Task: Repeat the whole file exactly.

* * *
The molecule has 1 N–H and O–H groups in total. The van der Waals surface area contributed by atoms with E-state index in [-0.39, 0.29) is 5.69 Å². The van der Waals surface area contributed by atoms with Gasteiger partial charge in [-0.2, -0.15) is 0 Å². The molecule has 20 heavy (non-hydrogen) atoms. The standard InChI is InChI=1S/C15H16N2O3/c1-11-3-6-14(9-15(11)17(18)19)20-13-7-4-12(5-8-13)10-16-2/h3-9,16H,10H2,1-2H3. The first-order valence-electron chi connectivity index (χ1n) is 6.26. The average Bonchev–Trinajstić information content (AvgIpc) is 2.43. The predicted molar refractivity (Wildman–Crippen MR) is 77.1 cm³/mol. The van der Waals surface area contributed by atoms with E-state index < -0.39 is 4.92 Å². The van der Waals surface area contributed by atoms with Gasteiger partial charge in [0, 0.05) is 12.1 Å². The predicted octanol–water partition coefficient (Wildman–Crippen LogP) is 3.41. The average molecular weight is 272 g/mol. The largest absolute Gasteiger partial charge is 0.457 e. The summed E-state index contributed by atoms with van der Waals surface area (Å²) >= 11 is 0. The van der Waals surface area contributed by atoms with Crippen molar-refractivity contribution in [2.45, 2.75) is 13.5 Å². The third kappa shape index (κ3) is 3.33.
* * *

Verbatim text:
The molecule has 1 N–H and O–H groups in total. The van der Waals surface area contributed by atoms with E-state index in [-0.39, 0.29) is 5.69 Å². The van der Waals surface area contributed by atoms with Gasteiger partial charge in [-0.2, -0.15) is 0 Å². The molecule has 20 heavy (non-hydrogen) atoms. The standard InChI is InChI=1S/C15H16N2O3/c1-11-3-6-14(9-15(11)17(18)19)20-13-7-4-12(5-8-13)10-16-2/h3-9,16H,10H2,1-2H3. The first-order valence-electron chi connectivity index (χ1n) is 6.26. The average Bonchev–Trinajstić information content (AvgIpc) is 2.43. The predicted molar refractivity (Wildman–Crippen MR) is 77.1 cm³/mol. The van der Waals surface area contributed by atoms with E-state index < -0.39 is 4.92 Å². The van der Waals surface area contributed by atoms with Gasteiger partial charge in [0, 0.05) is 12.1 Å². The predicted octanol–water partition coefficient (Wildman–Crippen LogP) is 3.41. The average molecular weight is 272 g/mol. The largest absolute Gasteiger partial charge is 0.457 e. The summed E-state index contributed by atoms with van der Waals surface area (Å²) >= 11 is 0. The van der Waals surface area contributed by atoms with Crippen molar-refractivity contribution in [2.45, 2.75) is 13.5 Å². The third kappa shape index (κ3) is 3.33.